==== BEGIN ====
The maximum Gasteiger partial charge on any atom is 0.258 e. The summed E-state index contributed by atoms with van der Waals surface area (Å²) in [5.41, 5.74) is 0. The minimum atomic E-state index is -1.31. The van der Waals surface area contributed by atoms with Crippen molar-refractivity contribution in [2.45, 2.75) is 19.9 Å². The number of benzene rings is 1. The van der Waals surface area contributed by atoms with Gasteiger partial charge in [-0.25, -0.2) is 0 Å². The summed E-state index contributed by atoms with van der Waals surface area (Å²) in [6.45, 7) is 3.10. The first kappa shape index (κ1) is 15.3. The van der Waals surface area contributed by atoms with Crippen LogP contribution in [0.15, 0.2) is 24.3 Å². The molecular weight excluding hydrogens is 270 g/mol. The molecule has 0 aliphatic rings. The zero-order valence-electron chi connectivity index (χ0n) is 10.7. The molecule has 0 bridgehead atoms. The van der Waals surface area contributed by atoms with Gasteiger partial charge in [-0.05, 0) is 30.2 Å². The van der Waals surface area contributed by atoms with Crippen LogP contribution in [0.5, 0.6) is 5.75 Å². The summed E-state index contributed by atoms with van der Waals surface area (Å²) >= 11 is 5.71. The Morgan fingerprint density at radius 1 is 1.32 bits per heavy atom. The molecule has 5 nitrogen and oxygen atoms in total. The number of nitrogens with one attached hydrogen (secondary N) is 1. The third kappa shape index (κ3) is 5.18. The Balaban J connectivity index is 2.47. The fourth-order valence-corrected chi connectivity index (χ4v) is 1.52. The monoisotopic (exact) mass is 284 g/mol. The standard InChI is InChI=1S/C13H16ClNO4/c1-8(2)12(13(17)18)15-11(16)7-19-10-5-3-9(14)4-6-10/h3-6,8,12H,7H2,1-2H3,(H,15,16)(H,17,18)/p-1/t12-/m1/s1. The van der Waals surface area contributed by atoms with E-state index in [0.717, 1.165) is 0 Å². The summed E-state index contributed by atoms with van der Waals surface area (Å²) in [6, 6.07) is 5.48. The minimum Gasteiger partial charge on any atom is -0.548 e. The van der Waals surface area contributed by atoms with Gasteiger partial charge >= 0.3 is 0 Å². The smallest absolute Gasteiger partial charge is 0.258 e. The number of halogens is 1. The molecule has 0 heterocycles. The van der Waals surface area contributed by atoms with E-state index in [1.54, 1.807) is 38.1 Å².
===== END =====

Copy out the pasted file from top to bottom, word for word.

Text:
The maximum Gasteiger partial charge on any atom is 0.258 e. The summed E-state index contributed by atoms with van der Waals surface area (Å²) in [5.41, 5.74) is 0. The minimum atomic E-state index is -1.31. The van der Waals surface area contributed by atoms with Crippen molar-refractivity contribution in [2.45, 2.75) is 19.9 Å². The number of benzene rings is 1. The van der Waals surface area contributed by atoms with Gasteiger partial charge in [-0.25, -0.2) is 0 Å². The summed E-state index contributed by atoms with van der Waals surface area (Å²) in [6.45, 7) is 3.10. The first kappa shape index (κ1) is 15.3. The van der Waals surface area contributed by atoms with Crippen LogP contribution in [0.15, 0.2) is 24.3 Å². The molecular weight excluding hydrogens is 270 g/mol. The molecule has 0 aliphatic rings. The zero-order valence-electron chi connectivity index (χ0n) is 10.7. The molecule has 0 bridgehead atoms. The van der Waals surface area contributed by atoms with Gasteiger partial charge in [-0.05, 0) is 30.2 Å². The van der Waals surface area contributed by atoms with Crippen LogP contribution in [0.5, 0.6) is 5.75 Å². The summed E-state index contributed by atoms with van der Waals surface area (Å²) >= 11 is 5.71. The Morgan fingerprint density at radius 1 is 1.32 bits per heavy atom. The molecule has 5 nitrogen and oxygen atoms in total. The number of nitrogens with one attached hydrogen (secondary N) is 1. The third kappa shape index (κ3) is 5.18. The Balaban J connectivity index is 2.47. The fourth-order valence-corrected chi connectivity index (χ4v) is 1.52. The monoisotopic (exact) mass is 284 g/mol. The standard InChI is InChI=1S/C13H16ClNO4/c1-8(2)12(13(17)18)15-11(16)7-19-10-5-3-9(14)4-6-10/h3-6,8,12H,7H2,1-2H3,(H,15,16)(H,17,18)/p-1/t12-/m1/s1. The van der Waals surface area contributed by atoms with E-state index in [0.717, 1.165) is 0 Å². The summed E-state index contributed by atoms with van der Waals surface area (Å²) in [6, 6.07) is 5.48. The minimum Gasteiger partial charge on any atom is -0.548 e. The van der Waals surface area contributed by atoms with Gasteiger partial charge >= 0.3 is 0 Å². The smallest absolute Gasteiger partial charge is 0.258 e. The number of halogens is 1. The molecule has 0 heterocycles. The van der Waals surface area contributed by atoms with E-state index in [1.54, 1.807) is 38.1 Å².